Aside from the slow movement of the extremely powerful Hurricane Dorian, 2019 was a fairly typical North Florida year. The water never dipped below 50 F, there wasn’t a July hurricane, and there were slightly more days of North wind than South.
Disclaimer: This data is still subject to personal bias and small errors here and there. It’s become the story I tell myself about the year from the perspective of a surf instructor working with surfers of all ages and ability levels as opposed to an intermediate or advanced surf enthusiast.
Notable observations and surprises from 2019
- During February there were no swell periods of 12 seconds or longer. Winter is usually a time where coastal storms in New England can move out from behind Cape Hatteras into the open Atlantic and produce swells of at least 15 seconds.
- In 2018 there were 3 days with 17+ second swell periods. In 2019 there were none. The best days of surf from Dorian and Humberto featured swell periods of only 10 seconds. On a related note 2019 recorded 17 more days (93 total) of short period wind swell.
- There were almost 40 (38) head high+ days in 2019. Of those 38 days, 15 of them had offshore winds. This year more than half of the head high+ days had strong onshore winds. Between Hurricanes Dorian and Humberto September accounted for 12 head high+ days, 5 offshore and 7 onshore.
- Late August (8/21 – 8/25) featured a severe jellyfish outbreak. These have become a regular occurrence for us in late August or early September. The tides, direction of wind and waves, and location North or South along the beach all affect your likelihood of being stung. Murky water that has been flushed out of the marshes or intercoastal waterway seems to contain the highest densities of jellyfish this time of year.
- 2019 was a year of extremes. There were more flat days, more waist high or below days, and more head high and over days. As many head high+ days as 2019 produced there were none in May, June, or July.
Top 5 days of 2019 – in descending chronological order.
- 12/23 – Low pressure developed right off the coast of Florida and after two days of onshore winds everything came together for a full day of sizable, clean surf. Two more days of sizable, windy surf followed.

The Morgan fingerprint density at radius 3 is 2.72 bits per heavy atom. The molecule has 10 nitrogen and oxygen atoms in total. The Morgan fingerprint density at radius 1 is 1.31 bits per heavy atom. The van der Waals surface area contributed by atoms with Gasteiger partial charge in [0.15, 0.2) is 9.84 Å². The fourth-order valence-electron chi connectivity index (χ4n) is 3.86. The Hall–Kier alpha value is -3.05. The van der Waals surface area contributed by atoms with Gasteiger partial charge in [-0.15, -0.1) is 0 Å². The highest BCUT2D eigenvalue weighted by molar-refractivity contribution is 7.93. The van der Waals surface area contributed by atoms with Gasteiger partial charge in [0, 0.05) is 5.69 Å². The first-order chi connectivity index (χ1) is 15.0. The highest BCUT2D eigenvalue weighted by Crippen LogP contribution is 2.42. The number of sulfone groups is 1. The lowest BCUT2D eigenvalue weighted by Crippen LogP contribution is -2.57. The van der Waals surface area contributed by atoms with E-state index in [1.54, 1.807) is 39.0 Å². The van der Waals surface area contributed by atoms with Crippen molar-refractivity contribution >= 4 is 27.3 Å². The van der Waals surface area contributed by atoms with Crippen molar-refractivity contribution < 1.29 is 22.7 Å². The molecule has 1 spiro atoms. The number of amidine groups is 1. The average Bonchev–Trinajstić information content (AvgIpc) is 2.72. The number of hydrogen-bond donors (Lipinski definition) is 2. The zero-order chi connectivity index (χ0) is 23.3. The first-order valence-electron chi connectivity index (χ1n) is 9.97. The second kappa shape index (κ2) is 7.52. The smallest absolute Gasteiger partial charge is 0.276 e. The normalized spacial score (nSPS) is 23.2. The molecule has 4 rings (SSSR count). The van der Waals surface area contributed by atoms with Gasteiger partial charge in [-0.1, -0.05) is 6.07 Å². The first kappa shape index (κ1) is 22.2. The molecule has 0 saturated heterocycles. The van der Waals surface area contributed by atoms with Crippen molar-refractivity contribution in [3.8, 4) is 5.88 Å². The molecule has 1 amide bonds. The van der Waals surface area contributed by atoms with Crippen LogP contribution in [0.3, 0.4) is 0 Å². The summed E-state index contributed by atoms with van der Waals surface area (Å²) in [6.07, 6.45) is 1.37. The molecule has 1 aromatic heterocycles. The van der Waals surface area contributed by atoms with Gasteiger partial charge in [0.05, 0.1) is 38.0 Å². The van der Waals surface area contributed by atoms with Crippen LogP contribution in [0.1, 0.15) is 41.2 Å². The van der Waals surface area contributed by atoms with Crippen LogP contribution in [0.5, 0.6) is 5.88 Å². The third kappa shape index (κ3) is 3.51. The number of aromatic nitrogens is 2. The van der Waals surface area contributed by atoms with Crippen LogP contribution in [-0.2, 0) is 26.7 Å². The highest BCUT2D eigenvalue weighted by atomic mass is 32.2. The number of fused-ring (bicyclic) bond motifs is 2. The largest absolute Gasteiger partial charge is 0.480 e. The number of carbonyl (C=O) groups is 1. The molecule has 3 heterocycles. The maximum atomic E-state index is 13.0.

- 11/18 – Broad low pressure set-up far enough South and offshore to be fully positioned in Florida’s swell window. The waves were good across the entire state this day. At 15 seconds this was the longest period “Top 5 Day” of 2019.
- 9/17 – The clean-up day of the Humberto swell. Hurricane Humberto combined with a long fetch of NE wind to give us nearly a full day of waves when the wind finally went offshore.
- 9/5 – The clean-up from the passage of Hurricane Dorian. The swell dropped quickly this day but as far as form goes sunrise revealed some of the most classic waves of the year.
- 3/21 – For 2 years in a row March has turned out a “Top 5 Day” of surf. A fun morning with a light crowd and a powerful 10 second swell. Every “Top 5 Day” except for 11/18 featured a 10 second swell period.
- 11/15 – Part of the run of surf leading up to 11/18.
- 9/23 – The best day locally from the Hurricane Jerry swell.
- 9/16 – The 2nd best day of the Humberto swell.
- 9/4 – The day Hurricane Dorian made it’s closest pass to the Florida coast. The biggest surf of the year.
- 4/19 – The wind went from strong South to Southwest by evening. At 8 seconds this was the shortest period excellent surf of 2019.
- 2/20 – There was one standout day in February.
- 1/24 – The second swell of 2019 but the first that really cooperated locally.
Bailey Riggan (pictured below, Photo Credit: Jensen Bell) was ripping.
1) Wave heights
|Flat – Shin||| Knee – Waist||| Chest – Shoulder||| Head +|
2) Water Temperature
|Below 50 F||| Below 60 F||| Below 70 F||| Above 70 F||| Above 80 F|
3) Wind: Onshore vs. Offshore (Choppy vs. Clean)
|Onshore (All Day||| Offshore/Light (At Some Point)|
4) General Wind Wave Direction
|North||| South||| Neutral (Straight)|
5) Swell Period in Seconds
|< 8||| 8 – 11||| 12 +||| 17 +|